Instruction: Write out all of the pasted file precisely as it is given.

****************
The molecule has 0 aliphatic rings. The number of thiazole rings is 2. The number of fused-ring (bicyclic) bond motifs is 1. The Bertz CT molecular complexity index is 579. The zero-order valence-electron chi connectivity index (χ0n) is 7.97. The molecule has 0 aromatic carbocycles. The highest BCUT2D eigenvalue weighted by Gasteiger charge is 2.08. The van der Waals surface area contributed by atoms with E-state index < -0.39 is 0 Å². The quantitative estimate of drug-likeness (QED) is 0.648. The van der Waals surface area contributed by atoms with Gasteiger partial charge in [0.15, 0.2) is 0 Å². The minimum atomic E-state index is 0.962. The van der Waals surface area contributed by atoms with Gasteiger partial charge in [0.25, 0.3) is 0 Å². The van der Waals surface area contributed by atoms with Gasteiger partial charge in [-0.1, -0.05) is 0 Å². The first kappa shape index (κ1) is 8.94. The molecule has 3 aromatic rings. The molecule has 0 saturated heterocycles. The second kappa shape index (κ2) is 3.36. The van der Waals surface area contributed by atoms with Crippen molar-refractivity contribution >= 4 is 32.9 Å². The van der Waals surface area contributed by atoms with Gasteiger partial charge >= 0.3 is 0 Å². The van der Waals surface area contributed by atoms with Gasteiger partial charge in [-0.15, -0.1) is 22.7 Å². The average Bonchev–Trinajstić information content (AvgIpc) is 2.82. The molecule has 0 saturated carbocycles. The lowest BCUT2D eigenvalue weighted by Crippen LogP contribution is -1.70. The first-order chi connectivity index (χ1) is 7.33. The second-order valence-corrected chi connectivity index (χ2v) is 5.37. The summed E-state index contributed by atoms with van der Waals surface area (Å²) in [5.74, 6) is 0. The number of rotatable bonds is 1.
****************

The molecule has 0 aliphatic rings. The number of thiazole rings is 2. The number of fused-ring (bicyclic) bond motifs is 1. The Bertz CT molecular complexity index is 579. The zero-order valence-electron chi connectivity index (χ0n) is 7.97. The molecule has 0 aromatic carbocycles. The highest BCUT2D eigenvalue weighted by Gasteiger charge is 2.08. The van der Waals surface area contributed by atoms with E-state index < -0.39 is 0 Å². The quantitative estimate of drug-likeness (QED) is 0.648. The van der Waals surface area contributed by atoms with Gasteiger partial charge in [0.15, 0.2) is 0 Å². The minimum atomic E-state index is 0.962. The van der Waals surface area contributed by atoms with Gasteiger partial charge in [0.25, 0.3) is 0 Å². The van der Waals surface area contributed by atoms with Gasteiger partial charge in [-0.1, -0.05) is 0 Å². The first kappa shape index (κ1) is 8.94. The molecule has 3 aromatic rings. The molecule has 0 saturated heterocycles. The second kappa shape index (κ2) is 3.36. The van der Waals surface area contributed by atoms with Crippen molar-refractivity contribution >= 4 is 32.9 Å². The van der Waals surface area contributed by atoms with Gasteiger partial charge >= 0.3 is 0 Å². The van der Waals surface area contributed by atoms with Gasteiger partial charge in [-0.15, -0.1) is 22.7 Å². The average Bonchev–Trinajstić information content (AvgIpc) is 2.82. The molecule has 0 saturated carbocycles. The lowest BCUT2D eigenvalue weighted by Crippen LogP contribution is -1.70. The first-order chi connectivity index (χ1) is 7.33. The second-order valence-corrected chi connectivity index (χ2v) is 5.37. The summed E-state index contributed by atoms with van der Waals surface area (Å²) in [5.74, 6) is 0. The number of rotatable bonds is 1.